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More Regulators Eye Whistleblower Award Programs Hoping for Insider Tips

Wall Street Journal

May 9, 2024

More than a decade after a global financial crisis and the Bernie Madoff Ponzi scheme led to the establishment of two whistleblower award programs in the U.S., more U.S. regulators and other agencies worldwide are seeing the benefits of paying individuals for helpful information, signaling a change in momentum on the debate.

Regulators both inside and outside the U.S. in recent years have adopted or are looking to establish their own cash-for-tips programs, as existing ones in the U.S. become a mainstream part of enforcement efforts. 

In early March the U.S. Justice Department said it would start a pilot program that would pay whistleblowers who tell prosecutors about corporate crime, adding a new incentive to attract more tipsters to aid in the government’s enforcement efforts. A similar whistleblower award program has been proposed by lawmakers for the Consumer Financial Protection Bureau.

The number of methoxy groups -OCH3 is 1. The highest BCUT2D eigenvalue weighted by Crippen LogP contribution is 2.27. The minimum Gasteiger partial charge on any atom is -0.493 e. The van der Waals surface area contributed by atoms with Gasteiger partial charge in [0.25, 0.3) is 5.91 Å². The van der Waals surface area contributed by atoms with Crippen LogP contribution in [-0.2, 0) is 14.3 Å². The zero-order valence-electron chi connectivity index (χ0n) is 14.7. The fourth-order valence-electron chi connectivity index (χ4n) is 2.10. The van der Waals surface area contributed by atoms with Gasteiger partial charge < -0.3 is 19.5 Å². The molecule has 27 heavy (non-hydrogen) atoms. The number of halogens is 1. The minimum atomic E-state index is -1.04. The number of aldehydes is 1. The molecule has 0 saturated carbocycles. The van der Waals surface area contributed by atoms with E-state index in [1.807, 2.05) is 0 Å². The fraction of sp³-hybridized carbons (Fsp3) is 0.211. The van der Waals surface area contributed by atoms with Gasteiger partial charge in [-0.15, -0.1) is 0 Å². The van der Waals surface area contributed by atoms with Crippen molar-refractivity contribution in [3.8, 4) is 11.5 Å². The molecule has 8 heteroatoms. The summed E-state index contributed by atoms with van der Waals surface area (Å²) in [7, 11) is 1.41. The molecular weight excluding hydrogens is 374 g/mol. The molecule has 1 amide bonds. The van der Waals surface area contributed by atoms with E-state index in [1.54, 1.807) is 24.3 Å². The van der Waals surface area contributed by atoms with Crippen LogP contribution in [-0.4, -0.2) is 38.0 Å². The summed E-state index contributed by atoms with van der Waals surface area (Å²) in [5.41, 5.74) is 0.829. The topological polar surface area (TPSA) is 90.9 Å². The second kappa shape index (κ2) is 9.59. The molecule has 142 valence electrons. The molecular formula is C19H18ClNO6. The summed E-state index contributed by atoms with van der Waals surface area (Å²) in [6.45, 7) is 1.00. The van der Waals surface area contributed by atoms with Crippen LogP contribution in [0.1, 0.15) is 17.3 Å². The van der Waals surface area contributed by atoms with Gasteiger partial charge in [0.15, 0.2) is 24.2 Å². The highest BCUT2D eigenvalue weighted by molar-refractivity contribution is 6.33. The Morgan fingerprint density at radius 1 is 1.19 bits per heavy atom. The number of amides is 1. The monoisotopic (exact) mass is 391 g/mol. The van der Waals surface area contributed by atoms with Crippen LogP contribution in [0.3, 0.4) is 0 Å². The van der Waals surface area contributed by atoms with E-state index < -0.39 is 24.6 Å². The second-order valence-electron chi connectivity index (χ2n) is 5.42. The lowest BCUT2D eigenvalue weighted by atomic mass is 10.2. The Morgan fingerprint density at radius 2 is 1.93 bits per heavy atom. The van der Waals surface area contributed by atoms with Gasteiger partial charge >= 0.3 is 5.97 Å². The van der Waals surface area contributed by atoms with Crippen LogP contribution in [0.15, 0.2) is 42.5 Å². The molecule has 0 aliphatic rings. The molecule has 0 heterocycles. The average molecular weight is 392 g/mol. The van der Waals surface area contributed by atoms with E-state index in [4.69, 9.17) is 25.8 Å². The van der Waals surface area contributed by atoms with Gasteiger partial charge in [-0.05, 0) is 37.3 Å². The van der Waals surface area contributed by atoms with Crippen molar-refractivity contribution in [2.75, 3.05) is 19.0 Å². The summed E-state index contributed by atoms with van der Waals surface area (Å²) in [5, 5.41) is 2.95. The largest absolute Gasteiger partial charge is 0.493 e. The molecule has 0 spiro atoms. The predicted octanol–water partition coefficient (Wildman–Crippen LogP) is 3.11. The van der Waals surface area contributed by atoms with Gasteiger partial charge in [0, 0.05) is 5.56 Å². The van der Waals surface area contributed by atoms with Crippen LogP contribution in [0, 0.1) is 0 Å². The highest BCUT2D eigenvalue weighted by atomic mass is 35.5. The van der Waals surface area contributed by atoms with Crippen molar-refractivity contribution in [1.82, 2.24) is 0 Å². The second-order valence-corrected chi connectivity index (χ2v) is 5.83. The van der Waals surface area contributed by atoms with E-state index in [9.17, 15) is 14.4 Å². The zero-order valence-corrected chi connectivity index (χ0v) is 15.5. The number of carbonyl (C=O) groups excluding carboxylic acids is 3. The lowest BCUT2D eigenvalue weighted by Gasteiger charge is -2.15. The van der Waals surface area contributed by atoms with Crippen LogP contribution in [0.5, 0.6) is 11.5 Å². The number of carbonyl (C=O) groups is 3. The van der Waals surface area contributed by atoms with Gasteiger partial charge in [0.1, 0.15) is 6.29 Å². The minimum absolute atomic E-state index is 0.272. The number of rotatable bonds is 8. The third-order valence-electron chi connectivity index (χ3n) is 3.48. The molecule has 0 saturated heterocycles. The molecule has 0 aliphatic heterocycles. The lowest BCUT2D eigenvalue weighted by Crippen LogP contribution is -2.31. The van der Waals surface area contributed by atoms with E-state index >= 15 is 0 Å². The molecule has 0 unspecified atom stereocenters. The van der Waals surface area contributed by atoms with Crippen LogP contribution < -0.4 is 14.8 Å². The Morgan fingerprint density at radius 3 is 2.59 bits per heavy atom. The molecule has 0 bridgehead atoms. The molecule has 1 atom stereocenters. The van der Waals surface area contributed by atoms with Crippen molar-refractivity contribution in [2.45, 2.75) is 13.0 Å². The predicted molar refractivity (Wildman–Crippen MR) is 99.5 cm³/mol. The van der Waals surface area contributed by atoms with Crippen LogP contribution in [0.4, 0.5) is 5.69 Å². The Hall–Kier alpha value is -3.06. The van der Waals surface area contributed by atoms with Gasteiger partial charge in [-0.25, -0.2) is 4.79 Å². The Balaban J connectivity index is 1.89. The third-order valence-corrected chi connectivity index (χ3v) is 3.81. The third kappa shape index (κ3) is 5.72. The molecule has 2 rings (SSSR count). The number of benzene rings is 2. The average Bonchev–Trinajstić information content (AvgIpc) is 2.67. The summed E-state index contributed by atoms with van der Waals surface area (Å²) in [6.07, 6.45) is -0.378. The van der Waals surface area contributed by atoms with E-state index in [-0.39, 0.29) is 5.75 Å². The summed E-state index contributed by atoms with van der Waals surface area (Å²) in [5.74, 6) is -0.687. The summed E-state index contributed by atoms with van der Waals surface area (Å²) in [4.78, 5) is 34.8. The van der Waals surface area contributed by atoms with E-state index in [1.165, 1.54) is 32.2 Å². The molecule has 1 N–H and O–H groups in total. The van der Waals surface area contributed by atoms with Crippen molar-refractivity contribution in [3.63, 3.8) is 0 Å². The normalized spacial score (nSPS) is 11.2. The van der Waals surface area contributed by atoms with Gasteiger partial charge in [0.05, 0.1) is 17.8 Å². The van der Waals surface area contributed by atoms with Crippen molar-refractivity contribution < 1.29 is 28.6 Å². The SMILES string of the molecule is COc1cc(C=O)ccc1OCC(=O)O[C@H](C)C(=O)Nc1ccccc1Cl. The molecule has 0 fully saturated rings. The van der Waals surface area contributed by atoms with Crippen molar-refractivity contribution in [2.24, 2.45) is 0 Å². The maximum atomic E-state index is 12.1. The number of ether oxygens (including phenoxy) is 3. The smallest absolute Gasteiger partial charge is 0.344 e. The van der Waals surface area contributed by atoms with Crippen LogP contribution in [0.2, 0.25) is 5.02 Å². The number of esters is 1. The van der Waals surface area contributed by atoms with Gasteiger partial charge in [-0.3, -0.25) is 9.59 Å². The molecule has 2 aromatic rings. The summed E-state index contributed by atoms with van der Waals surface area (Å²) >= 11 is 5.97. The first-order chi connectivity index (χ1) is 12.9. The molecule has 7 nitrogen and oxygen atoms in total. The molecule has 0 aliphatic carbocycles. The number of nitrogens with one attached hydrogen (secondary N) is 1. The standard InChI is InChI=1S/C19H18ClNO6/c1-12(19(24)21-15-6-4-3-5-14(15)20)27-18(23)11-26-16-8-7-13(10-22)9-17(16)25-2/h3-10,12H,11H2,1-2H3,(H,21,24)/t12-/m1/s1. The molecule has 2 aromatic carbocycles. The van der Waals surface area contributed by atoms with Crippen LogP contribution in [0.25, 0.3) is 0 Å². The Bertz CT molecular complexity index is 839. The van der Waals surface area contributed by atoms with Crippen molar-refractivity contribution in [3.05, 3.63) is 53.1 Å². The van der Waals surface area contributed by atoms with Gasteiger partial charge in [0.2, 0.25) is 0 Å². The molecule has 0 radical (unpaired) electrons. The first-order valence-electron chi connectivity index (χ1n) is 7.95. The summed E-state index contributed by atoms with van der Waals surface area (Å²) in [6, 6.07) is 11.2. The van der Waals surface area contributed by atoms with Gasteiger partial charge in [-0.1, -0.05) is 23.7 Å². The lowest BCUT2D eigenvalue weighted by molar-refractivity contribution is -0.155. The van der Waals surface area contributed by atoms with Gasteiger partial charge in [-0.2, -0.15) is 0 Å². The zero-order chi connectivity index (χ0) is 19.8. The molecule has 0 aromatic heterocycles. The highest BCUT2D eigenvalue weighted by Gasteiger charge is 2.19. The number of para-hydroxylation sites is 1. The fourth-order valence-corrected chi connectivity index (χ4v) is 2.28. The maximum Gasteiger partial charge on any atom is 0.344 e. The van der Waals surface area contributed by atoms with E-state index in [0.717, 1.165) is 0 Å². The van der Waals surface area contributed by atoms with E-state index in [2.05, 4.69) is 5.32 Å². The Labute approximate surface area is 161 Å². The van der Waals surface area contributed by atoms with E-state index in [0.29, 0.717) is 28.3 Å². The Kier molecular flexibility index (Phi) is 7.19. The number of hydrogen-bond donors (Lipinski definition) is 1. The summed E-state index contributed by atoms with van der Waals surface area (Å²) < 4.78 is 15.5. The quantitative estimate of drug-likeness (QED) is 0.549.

Observers believe that the Justice Department established the pilot program, in part, after seeing the value whistleblowers are bringing to enforcement cases, based on the number of referrals prosecutors have received from the SEC and CFTC, according to Christina McGlosson, the former acting director for the CFTC’s whistleblower program and now a special counsel at law firm Cohen Milstein Sellers & Toll. She noted that the whistleblower tips accounted for one-third of all active CFTC enforcement investigations in fiscal year 2023.

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